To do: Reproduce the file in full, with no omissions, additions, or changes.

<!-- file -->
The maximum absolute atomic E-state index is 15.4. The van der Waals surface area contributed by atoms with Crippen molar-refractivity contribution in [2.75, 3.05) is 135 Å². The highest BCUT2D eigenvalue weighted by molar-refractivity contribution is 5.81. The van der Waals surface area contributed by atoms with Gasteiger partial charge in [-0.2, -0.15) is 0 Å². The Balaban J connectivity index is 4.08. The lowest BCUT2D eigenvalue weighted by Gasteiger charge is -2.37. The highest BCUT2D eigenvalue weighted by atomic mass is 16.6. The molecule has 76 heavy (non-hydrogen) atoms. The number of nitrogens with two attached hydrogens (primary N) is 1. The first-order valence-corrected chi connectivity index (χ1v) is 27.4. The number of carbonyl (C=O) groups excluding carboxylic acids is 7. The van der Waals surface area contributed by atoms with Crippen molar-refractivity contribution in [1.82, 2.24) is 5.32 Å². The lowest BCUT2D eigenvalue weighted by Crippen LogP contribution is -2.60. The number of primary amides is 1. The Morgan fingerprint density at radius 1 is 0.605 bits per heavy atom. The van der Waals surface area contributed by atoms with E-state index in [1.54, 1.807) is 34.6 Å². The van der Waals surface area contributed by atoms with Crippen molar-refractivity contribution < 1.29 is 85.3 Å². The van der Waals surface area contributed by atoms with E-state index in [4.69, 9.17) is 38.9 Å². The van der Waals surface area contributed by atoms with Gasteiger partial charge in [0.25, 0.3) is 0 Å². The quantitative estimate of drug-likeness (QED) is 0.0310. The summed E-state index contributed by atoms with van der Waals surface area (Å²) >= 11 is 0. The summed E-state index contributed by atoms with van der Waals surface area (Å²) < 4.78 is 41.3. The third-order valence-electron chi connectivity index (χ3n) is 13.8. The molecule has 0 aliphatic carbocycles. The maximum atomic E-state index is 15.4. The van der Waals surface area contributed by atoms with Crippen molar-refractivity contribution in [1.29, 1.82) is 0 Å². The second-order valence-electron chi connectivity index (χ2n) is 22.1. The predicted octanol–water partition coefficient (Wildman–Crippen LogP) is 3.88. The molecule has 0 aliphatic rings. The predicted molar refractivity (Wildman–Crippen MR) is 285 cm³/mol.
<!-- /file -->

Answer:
The maximum absolute atomic E-state index is 15.4. The van der Waals surface area contributed by atoms with Crippen molar-refractivity contribution in [2.75, 3.05) is 135 Å². The highest BCUT2D eigenvalue weighted by molar-refractivity contribution is 5.81. The van der Waals surface area contributed by atoms with Gasteiger partial charge in [-0.2, -0.15) is 0 Å². The Balaban J connectivity index is 4.08. The lowest BCUT2D eigenvalue weighted by Gasteiger charge is -2.37. The highest BCUT2D eigenvalue weighted by atomic mass is 16.6. The molecule has 76 heavy (non-hydrogen) atoms. The number of nitrogens with two attached hydrogens (primary N) is 1. The first-order valence-corrected chi connectivity index (χ1v) is 27.4. The number of carbonyl (C=O) groups excluding carboxylic acids is 7. The van der Waals surface area contributed by atoms with Crippen molar-refractivity contribution in [1.82, 2.24) is 5.32 Å². The lowest BCUT2D eigenvalue weighted by Crippen LogP contribution is -2.60. The number of primary amides is 1. The Morgan fingerprint density at radius 1 is 0.605 bits per heavy atom. The van der Waals surface area contributed by atoms with E-state index in [1.54, 1.807) is 34.6 Å². The van der Waals surface area contributed by atoms with Crippen molar-refractivity contribution < 1.29 is 85.3 Å². The van der Waals surface area contributed by atoms with E-state index in [4.69, 9.17) is 38.9 Å². The van der Waals surface area contributed by atoms with Gasteiger partial charge in [0.25, 0.3) is 0 Å². The quantitative estimate of drug-likeness (QED) is 0.0310. The summed E-state index contributed by atoms with van der Waals surface area (Å²) >= 11 is 0. The summed E-state index contributed by atoms with van der Waals surface area (Å²) < 4.78 is 41.3. The third-order valence-electron chi connectivity index (χ3n) is 13.8. The molecule has 0 aliphatic carbocycles. The maximum atomic E-state index is 15.4. The van der Waals surface area contributed by atoms with Crippen molar-refractivity contribution in [1.29, 1.82) is 0 Å². The second-order valence-electron chi connectivity index (χ2n) is 22.1. The predicted octanol–water partition coefficient (Wildman–Crippen LogP) is 3.88. The molecule has 0 aliphatic rings. The predicted molar refractivity (Wildman–Crippen MR) is 285 cm³/mol.